Want to read Slashdot from your mobile device? Point it at m.slashdot.org and keep reading!


Forgot your password?
Security Privacy Transportation United Kingdom

Equifax Breach Included 10 Million US Driving Licenses (engadget.com) 66

An anonymous reader quotes a report from Engadget: 10.9 million U.S. driver's licenses were stolen in the massive breach that Equifax suffered in mid-May, according to a new report by The Wall Street Journal. In addition, WSJ has revealed that the attackers got a hold of 15.2 million UK customers' records, though only 693,665 among them had enough info in the system for the breach to be a real threat to their privacy. Affected customers provided most of the driver's licenses on file to verify their identities when they disputed their credit-report information through an Equifax web page. That page was one of the entry points the attackers used to gain entry into the credit reporting agency's system.
This discussion has been archived. No new comments can be posted.

Equifax Breach Included 10 Million US Driving Licenses

Comments Filter:
  • ...having a sub-500 credit score can be a good thing.
    • by Anonymous Coward

      The information can be used to file taxes. When one gets those "your taxes have already been filed" letters from the IRS is because someone used your SSN and other information and filed taxes to get a refund and other credits.

      That information is also used to get jobs. Illegal aliens use fake credentials to get jobs - and file taxes to get refunds and EIC, CTC, ACTC, AOTC or other credits.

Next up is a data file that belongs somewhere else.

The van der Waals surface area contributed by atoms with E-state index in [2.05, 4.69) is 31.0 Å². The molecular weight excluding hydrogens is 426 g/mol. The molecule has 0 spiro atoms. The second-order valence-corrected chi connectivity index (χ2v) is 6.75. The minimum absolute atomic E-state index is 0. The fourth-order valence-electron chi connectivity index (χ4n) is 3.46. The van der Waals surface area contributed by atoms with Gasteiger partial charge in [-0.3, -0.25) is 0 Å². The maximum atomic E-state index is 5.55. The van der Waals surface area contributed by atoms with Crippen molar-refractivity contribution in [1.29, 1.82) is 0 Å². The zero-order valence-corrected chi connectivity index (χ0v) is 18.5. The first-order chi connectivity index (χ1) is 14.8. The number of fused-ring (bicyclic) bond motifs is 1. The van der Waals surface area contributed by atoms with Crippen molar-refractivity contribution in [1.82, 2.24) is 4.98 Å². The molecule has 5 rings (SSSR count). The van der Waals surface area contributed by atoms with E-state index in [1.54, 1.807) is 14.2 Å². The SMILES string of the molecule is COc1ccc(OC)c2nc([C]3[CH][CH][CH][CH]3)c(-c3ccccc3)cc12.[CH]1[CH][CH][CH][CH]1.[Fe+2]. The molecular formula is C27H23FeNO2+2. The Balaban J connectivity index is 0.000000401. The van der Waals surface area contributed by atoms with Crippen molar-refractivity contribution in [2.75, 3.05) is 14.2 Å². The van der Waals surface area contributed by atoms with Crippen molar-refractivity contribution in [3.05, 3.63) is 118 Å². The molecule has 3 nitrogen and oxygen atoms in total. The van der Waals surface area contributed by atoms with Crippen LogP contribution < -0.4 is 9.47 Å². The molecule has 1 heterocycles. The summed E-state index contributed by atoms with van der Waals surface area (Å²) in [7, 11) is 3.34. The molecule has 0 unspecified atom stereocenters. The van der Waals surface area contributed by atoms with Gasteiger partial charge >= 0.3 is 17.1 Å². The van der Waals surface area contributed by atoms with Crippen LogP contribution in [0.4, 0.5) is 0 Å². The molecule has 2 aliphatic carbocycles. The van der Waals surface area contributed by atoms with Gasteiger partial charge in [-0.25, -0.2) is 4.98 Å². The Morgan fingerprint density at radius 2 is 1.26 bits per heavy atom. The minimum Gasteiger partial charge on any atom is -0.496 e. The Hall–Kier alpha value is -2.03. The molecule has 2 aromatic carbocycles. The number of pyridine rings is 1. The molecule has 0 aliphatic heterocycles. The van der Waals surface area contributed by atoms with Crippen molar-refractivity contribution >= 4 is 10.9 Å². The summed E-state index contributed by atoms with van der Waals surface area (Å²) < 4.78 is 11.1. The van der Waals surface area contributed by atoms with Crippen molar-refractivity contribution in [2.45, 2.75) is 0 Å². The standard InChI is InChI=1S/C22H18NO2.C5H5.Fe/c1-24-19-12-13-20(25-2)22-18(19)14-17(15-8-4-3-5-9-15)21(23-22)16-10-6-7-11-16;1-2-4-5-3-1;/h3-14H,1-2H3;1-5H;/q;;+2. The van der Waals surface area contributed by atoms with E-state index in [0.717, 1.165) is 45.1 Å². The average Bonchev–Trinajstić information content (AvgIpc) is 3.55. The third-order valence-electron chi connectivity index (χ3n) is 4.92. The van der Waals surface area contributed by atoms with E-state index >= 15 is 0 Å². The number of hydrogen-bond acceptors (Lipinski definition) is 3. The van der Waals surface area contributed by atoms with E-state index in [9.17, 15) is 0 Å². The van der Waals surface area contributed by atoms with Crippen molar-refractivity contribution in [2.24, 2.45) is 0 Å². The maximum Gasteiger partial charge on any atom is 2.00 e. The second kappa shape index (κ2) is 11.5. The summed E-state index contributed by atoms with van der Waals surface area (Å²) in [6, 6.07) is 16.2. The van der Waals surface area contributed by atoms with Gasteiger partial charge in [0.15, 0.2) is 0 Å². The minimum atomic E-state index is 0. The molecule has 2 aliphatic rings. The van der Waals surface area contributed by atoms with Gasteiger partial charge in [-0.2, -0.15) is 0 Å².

That information is also used for other nefarious reasons.

      And if that information is abused, it's up to the victim to c

      • "And if that information is abused, it's up to the victim to correct it - if they can - and cover the costs."

        Equifax should be forced to cover those costs and provide the services using a prime provider for life for anyone who was subject to that breach. The pathetic one year monitoring just doesn't cut it, especially when it is done by a obscure company with a shady track record. Anthem did the same thing, they offered monitoring for a year, but picked the worst vendor on the market to offer that servic
      • by zifn4b ( 1040588 )

        The information can be used to file taxes. When one gets those "your taxes have already been filed" letters from the IRS is because someone used your SSN and other information and filed taxes to get a refund and other credits.